Does the death of al-Baghdadi herald the end of the self-proclaimed Islamic State? In a word: No.
The reemergence of Russia as a major power broker in the Middle East is striking because for a quarter century after the Cold War, Russia had been absent from the region. But Russia’s absence, and not its return, is the anomaly.
Nearly a decade after the Arab Spring fizzled, a new wave of protest has swept over the Middle East and North Africa. What is different this time, and will the protesters get what they want?
Even if a government of technocrats takes over – as per popular demand – it would have to work against the vested interests of the political class.
Whether drawing inspiration from fictional characters or historical heroes, young people in Beirut and Algiers are creating bold visions to take back the public space.
Trump deserves full credit for approving the operation that led to Baghdadi’s demise. It’s a shame the information that led to the raid apparently did not come to him before the tragic decision to abruptly pull U.S. Special Forces from much of northeastern Syria.
The Kremlin is riding high in the Middle East, where Russia’s military intervention in Syria has changed the course of the country’s civil war. The Kremlin’s actions in the Middle East have deep historical roots, but potential Russian influence should not be over-exaggerated.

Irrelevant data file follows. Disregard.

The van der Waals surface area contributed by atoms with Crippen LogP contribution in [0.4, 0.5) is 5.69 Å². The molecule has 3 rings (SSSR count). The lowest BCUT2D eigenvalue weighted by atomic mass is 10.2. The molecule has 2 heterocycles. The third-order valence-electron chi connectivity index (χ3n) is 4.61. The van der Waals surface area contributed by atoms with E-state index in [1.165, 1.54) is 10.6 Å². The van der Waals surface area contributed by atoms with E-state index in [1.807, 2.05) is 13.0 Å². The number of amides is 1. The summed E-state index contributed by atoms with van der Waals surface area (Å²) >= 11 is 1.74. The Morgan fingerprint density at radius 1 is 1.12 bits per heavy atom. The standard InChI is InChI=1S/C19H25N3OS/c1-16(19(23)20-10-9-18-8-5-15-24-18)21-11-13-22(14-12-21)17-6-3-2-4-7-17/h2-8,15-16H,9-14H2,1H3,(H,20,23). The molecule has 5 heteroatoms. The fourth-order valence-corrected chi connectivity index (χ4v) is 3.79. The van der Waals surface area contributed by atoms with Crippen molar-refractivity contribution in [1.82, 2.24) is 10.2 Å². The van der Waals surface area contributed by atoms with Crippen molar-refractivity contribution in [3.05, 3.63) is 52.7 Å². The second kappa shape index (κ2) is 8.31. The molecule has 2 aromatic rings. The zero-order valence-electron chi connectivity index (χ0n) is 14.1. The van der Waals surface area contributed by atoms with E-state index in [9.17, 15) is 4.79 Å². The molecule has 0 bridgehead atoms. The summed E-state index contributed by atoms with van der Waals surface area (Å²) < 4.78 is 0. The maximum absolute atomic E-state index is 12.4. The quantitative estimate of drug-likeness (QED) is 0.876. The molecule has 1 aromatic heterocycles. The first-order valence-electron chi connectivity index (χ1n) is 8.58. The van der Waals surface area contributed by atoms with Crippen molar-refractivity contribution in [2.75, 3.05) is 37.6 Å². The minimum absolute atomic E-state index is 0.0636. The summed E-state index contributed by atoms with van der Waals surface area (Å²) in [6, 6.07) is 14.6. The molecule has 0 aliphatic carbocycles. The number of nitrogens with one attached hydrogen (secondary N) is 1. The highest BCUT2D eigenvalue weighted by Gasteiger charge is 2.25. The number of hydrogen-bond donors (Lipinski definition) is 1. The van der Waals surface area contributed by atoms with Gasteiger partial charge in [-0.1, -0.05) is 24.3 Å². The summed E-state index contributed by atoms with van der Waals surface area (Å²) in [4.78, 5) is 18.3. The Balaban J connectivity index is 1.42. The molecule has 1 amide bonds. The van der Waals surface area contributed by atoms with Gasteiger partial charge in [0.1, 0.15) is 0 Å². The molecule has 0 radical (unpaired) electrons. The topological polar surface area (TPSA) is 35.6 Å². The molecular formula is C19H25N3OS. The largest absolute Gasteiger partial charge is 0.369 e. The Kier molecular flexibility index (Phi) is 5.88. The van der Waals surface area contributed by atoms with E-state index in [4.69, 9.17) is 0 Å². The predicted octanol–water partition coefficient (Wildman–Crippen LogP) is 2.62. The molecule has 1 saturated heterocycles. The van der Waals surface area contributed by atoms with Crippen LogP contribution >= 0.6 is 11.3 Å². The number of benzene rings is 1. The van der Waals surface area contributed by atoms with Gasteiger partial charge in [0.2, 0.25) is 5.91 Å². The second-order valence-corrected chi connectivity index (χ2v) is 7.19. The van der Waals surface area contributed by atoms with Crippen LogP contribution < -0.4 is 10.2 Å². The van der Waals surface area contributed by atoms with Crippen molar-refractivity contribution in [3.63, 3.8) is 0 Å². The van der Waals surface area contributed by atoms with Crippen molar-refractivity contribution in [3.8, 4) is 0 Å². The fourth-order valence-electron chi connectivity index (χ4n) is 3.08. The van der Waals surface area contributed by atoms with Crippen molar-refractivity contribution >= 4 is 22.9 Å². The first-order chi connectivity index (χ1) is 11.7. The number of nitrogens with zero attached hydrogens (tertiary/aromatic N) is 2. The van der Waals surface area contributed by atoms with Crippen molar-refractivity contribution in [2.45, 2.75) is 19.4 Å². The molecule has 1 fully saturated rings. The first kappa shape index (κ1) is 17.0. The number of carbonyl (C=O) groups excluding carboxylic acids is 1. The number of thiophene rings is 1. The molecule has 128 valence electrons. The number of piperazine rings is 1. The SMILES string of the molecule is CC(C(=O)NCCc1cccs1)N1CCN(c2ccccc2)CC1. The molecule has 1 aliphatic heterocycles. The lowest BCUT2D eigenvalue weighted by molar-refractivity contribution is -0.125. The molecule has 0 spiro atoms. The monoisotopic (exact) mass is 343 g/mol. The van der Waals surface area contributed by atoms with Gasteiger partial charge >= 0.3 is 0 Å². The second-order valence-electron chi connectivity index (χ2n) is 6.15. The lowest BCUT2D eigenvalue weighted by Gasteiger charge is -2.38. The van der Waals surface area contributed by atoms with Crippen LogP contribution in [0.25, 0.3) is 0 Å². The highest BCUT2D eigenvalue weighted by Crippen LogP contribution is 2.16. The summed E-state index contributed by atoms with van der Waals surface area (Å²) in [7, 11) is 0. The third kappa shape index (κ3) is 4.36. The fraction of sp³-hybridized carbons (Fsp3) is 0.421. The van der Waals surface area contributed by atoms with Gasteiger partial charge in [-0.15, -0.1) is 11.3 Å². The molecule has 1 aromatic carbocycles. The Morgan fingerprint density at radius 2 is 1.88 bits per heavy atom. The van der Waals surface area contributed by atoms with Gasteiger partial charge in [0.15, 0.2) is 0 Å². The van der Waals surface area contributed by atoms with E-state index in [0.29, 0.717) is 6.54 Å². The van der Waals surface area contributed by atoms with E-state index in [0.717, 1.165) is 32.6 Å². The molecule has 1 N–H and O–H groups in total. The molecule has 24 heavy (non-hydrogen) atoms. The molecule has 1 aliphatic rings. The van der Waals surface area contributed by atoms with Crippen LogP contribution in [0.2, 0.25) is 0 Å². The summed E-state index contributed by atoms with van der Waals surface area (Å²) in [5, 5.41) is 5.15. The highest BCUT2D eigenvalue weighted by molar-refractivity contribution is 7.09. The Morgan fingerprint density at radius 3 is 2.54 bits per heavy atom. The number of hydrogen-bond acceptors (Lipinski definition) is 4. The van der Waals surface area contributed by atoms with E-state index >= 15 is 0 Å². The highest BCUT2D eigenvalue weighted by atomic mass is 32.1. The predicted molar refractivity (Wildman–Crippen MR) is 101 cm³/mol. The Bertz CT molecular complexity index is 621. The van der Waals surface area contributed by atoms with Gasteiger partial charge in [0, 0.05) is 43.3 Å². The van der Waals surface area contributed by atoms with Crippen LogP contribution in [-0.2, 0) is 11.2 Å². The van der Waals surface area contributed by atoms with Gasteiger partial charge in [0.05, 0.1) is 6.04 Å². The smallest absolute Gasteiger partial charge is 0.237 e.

Does Trump’s Kurdish betrayal spell disaster for America’s allies and rapture for their adversaries? Are we in for a major realignment because Trump has forgotten who America’s friends are?
Although Turkey is not likely to pursue a nuclear weapons program, it is expanding its nuclear industry by partnering with Russia.
America’s withdrawal creates an opportunity and a challenge for Moscow.
Syria is a complicated place that offers no one an unqualified win. Instead, it is a land where plans for peace, good governance and stability go to die. And right now, there’s little Washington is willing or able to do about it.
With the withdrawal of U.S. troops from northern Syria, Trump has made it infinitely harder, if not impossible, for the United States to do what he claims he wants: ask allies to share in the burden of national security.
Development, dissent, and the future of the Arab world.
Tunisia an unprecedented opportunity for a democratic opening.
The recent election was about Tunisians wanting to distance themselves from the failures of established political figures and parties, and who they want to lead them into the future.
It is time to put the hands back on the wheel of diplomacy and steer toward an off-ramp with Iran before it is too late.
Only eight years after the uprising, Tunisians have shown that they learned, reproduced, and know democratic values.
Facing a world in which the White House’s words have lost their weight, Americans will need to reckon with the consequences.
Far from being backed into a corner by Iran, Saudi Arabia has options. It may seem counter-intuitive, but Riyadh could reap rewards from a policy of smart restraint toward Iran.
The rules of the game between Iran and Saudi Arabia have changed, and the murder of Jamal Khashoggi in the consulate was a gruesome twist.